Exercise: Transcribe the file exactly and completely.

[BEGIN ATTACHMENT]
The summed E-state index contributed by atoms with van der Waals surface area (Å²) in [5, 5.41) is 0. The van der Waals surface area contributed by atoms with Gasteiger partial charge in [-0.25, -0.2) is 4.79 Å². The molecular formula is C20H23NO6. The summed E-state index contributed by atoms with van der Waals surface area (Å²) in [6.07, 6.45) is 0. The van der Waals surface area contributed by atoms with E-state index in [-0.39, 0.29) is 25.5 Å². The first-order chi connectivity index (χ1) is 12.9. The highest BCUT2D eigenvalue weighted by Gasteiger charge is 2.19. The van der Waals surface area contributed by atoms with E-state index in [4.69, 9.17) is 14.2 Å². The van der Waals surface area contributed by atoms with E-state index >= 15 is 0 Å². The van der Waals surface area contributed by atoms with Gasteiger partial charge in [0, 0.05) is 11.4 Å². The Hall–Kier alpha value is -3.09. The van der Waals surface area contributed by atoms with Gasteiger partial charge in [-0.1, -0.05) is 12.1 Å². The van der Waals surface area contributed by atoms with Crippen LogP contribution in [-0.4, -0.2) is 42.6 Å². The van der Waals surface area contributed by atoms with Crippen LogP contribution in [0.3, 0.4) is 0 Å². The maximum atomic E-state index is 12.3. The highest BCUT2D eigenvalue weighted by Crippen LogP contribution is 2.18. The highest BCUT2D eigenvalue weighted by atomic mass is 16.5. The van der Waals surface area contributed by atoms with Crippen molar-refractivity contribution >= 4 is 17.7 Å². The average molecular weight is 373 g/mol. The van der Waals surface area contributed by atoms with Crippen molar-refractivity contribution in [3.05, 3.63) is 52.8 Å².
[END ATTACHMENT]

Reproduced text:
The summed E-state index contributed by atoms with van der Waals surface area (Å²) in [5, 5.41) is 0. The van der Waals surface area contributed by atoms with Gasteiger partial charge in [-0.25, -0.2) is 4.79 Å². The molecular formula is C20H23NO6. The summed E-state index contributed by atoms with van der Waals surface area (Å²) in [6.07, 6.45) is 0. The van der Waals surface area contributed by atoms with E-state index in [-0.39, 0.29) is 25.5 Å². The first-order chi connectivity index (χ1) is 12.9. The highest BCUT2D eigenvalue weighted by Gasteiger charge is 2.19. The van der Waals surface area contributed by atoms with E-state index in [4.69, 9.17) is 14.2 Å². The van der Waals surface area contributed by atoms with E-state index >= 15 is 0 Å². The van der Waals surface area contributed by atoms with Gasteiger partial charge in [0, 0.05) is 11.4 Å². The Hall–Kier alpha value is -3.09. The van der Waals surface area contributed by atoms with Gasteiger partial charge in [-0.1, -0.05) is 12.1 Å². The van der Waals surface area contributed by atoms with Crippen LogP contribution in [-0.4, -0.2) is 42.6 Å². The van der Waals surface area contributed by atoms with Crippen LogP contribution in [0.3, 0.4) is 0 Å². The maximum atomic E-state index is 12.3. The highest BCUT2D eigenvalue weighted by Crippen LogP contribution is 2.18. The highest BCUT2D eigenvalue weighted by atomic mass is 16.5. The van der Waals surface area contributed by atoms with Crippen molar-refractivity contribution >= 4 is 17.7 Å². The average molecular weight is 373 g/mol. The van der Waals surface area contributed by atoms with Crippen molar-refractivity contribution in [3.05, 3.63) is 52.8 Å².